Stage lights shine brightly on the eager performers in Encore Jr.’s "... Once Upon a Mattress"

Once Upon a Mattress

Kylie Scarpace is Princess Winnifred the Woebegone in "...Once Upon a Mattress." Photo Courtesy of Michele Anliker.

It’s six days before opening night and a group of young singers stand around the lobby of the Encore Musical Theatre in Dexter listening intently to musical director Cheryl VanDuzen lead them carefully through an ensemble number from Once Upon a Mattress.

Inside the theater, three actors are working on blocking a bit of stage business, getting used to a set that only became available a couple days before. It will be an intense few days for the young performers in preparation for a March 3 opening night.

For many stars of stage, movies, and television it was in theaters like this that a love of acting began -- in acting camps and after school programs. Thalia Schramm is casting and program director for Encore and directs many adult shows for the company and is the director of the youth theater production. She had worked as a camp counselor up north and “loved working with kids.”

“When I started working at Encore in 2009, when [the company] started, they didn’t have a summer program, so in 2010 I started a summer program, which has grown from four sessions and about 30 kids to 10 sessions and about 200 kids every summer,” she said.

Last year Encore started a winter youth program with a production of Seussical the Musical. The program is open to children up to 18 years old. This year 31 students are participating, ages 7 to 16.

This year’s show is called Getting to Know ... Once Upon a Mattress as a requirement of Rodgers and Hammerstein licensing for junior versions of established adult musicals. The additional intro is taken from the song "Getting to Know You" in the Rodgers and Hammerstein classic The King and I.


A Family Affair: "I'll Be Seeing You" at U-M’s Arthur Miller Theatre

I'll Be Seeing You

Actor John DeMerell plays Charles, father of I'll Be Seeing You playwright David Kiley.

Because nearly 900 letters were exchanged between soldier-journalist Charles Kiley and his fiancee, Billee Gray, during World War II, Ann Arbor’s David Kiley has an amazing window into not only his parents’ courtship, and their lives as young adults, but also what it was like to live in that era, both on the front lines and at home.

For this reason, he collaborated with his sister (Anne Kiley) and brother-in-law (Thomas Pellechia) to edit their 2015 book, Writing the War: Chronicles of a World War II Correspondent. But because Kiley -- director of communication at U-M’s Ross School of Business and publisher/editor-in-chief of the professional theater website -- is passionate about theater, he soon started thinking about how to adapt the material into a stage play.

The resulting show, I’ll Be Seeing You, will have its world premiere at U-M’s Arthur Miller Theatre this weekend, with performances on Friday and Saturday at 7:30 pm, and Sunday at 2 pm. In the show, two actors play Charles and Billee as they write and read each other’s letters; plus, two radio singers perform music from that era, while a radio announcer -- played by Kiley, who’s also making his directing debut -- offers news from the front.


Taking Control of the Story: Ping Chong + Company’s "Beyond Sacred: Voices of Muslim Identity"

“When someone else tells your story, you lose power,” said Amir Khafagy on the portrayal of Muslims in popular culture.

On February 18 at the Power Center in Ann Arbor, UMS presented Ping Chong + Company’s Beyond Sacred: Voices of Muslim Identity. This interview-based play analyzed the complexities of Muslim identities post 9/11.

Aside from the state-of-the-art projection, light, and sound design, there were no theatrical thrills. No dressings for the set, or costumes, and the performers were storytellers, not trained actors. The script was comprised of their own personal stories, creating a completely raw and enveloping experience. Often interview plays such as The Laramie Project are written based on true stories, but retold by actors. The entire show was performed with the actors sitting in chairs, reading off of scripts. This is to allow non-actors the chance to feel comfortable on stage, and able to tell their story. The script bounces from person to person with interludes of clapping, connecting the performers and audience to the rhythm of the experience.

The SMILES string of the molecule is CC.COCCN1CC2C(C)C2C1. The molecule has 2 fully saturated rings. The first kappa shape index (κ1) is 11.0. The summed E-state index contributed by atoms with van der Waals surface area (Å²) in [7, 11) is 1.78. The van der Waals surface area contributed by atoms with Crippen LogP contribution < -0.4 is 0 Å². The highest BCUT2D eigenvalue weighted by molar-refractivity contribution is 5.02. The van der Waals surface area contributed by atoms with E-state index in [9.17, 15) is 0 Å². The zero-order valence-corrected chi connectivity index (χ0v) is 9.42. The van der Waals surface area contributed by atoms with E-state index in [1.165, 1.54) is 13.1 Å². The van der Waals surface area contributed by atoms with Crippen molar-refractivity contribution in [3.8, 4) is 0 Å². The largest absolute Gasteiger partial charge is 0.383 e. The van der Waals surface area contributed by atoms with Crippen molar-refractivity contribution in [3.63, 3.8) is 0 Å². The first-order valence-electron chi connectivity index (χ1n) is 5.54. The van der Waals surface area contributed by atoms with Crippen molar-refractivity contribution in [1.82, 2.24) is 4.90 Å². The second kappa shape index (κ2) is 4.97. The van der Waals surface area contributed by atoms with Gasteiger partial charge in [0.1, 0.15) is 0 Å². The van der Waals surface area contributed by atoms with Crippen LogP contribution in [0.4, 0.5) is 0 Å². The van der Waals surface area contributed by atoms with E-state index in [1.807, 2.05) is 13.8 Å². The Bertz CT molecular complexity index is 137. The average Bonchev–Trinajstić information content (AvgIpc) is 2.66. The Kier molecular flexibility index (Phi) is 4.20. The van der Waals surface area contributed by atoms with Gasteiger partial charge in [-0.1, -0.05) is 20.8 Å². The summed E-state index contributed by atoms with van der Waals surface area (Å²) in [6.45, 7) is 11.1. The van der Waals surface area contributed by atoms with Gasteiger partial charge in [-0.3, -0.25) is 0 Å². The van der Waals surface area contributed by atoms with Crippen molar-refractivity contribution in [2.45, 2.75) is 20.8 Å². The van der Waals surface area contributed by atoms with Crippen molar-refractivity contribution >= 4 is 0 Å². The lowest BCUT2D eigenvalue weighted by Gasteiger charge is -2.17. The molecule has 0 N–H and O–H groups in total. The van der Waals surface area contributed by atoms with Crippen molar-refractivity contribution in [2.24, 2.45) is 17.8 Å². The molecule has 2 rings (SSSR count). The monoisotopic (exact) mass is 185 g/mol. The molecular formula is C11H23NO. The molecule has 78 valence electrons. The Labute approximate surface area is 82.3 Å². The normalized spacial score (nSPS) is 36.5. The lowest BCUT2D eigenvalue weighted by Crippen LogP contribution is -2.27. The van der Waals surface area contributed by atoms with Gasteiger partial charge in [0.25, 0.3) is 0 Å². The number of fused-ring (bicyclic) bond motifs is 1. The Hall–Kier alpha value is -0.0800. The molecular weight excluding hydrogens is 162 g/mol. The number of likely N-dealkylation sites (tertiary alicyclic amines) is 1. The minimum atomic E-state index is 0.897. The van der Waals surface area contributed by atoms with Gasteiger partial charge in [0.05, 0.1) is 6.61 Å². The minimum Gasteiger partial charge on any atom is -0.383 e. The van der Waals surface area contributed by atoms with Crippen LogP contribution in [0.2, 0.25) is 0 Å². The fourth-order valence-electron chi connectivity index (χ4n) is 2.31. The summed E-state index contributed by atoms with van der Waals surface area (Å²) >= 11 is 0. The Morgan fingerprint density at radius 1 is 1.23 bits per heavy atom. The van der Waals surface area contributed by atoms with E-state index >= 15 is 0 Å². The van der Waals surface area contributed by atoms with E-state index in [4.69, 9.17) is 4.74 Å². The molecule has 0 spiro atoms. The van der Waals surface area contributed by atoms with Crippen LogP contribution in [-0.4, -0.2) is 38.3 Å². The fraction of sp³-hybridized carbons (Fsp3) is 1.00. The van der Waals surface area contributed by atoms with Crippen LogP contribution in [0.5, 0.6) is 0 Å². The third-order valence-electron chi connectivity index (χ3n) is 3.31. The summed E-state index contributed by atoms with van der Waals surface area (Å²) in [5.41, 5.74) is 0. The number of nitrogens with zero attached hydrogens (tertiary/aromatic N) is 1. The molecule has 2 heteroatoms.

Although Ping Chong + Company have developed dozens of plays utilizing this “formula,” the bravery of these individuals to take control of their story during heightened political tensions was therapeutic for everyone involved.


The Art of Storytelling Is Celebrated This Month With Two Big Events

Ann Arbor Storytellers Guild

The Ann Arbor Storytellers' Guild cracks up during its monthly meeting at Crazy Wisdom.

When we think of storytellers, we think of "olden times," before electricity, even before paper. The oral tradition is like an ancient audiobook -- but pre-dating actual books.

But Steve Daut and the Ann Arbor Storytellers' Guild beg to differ. For the past 25 years, this group has met monthly -- most recently at Crazy Wisdom Bookstore and Tearoom -- to engage in the still au courant art of reciting verbal tales that run the gamut, from funny to high falutin'.

"For instance, at the last Crazy Wisdom event we had three personal stories, one traditional Russian folk tale, and one literary story from Mark Twain," Daut said. "Three of the stories were very funny, one was thought-provoking, and the other was just a warm and human tale. If you come to a regular Guild meeting, you can just listen or try your hand at telling, and everyone will be very supportive with tips and suggestions if you request it."


Doh! High art and pop art merge in U-M’s head-spinning "Mr. Burns"

Mr. Burns, A Post-Electric Play

Meditating on The Simpsons becomes a balm after a catastropic world event in Mr. Burns.

Shell-shocked people sit around a campfire discussing a favorite episode of TV series. They try to remember each detail to amuse each other and as a distraction from the problems all around them. The world has been thrown into darkness following a worldwide catastrophic event and stories are all that remain.

This is the premise of Anne Washburn’s Mr. Burns, A Post-Electric Play, opening February 16 at the University of Michigan’s Lydia Mendelssohn Theatre.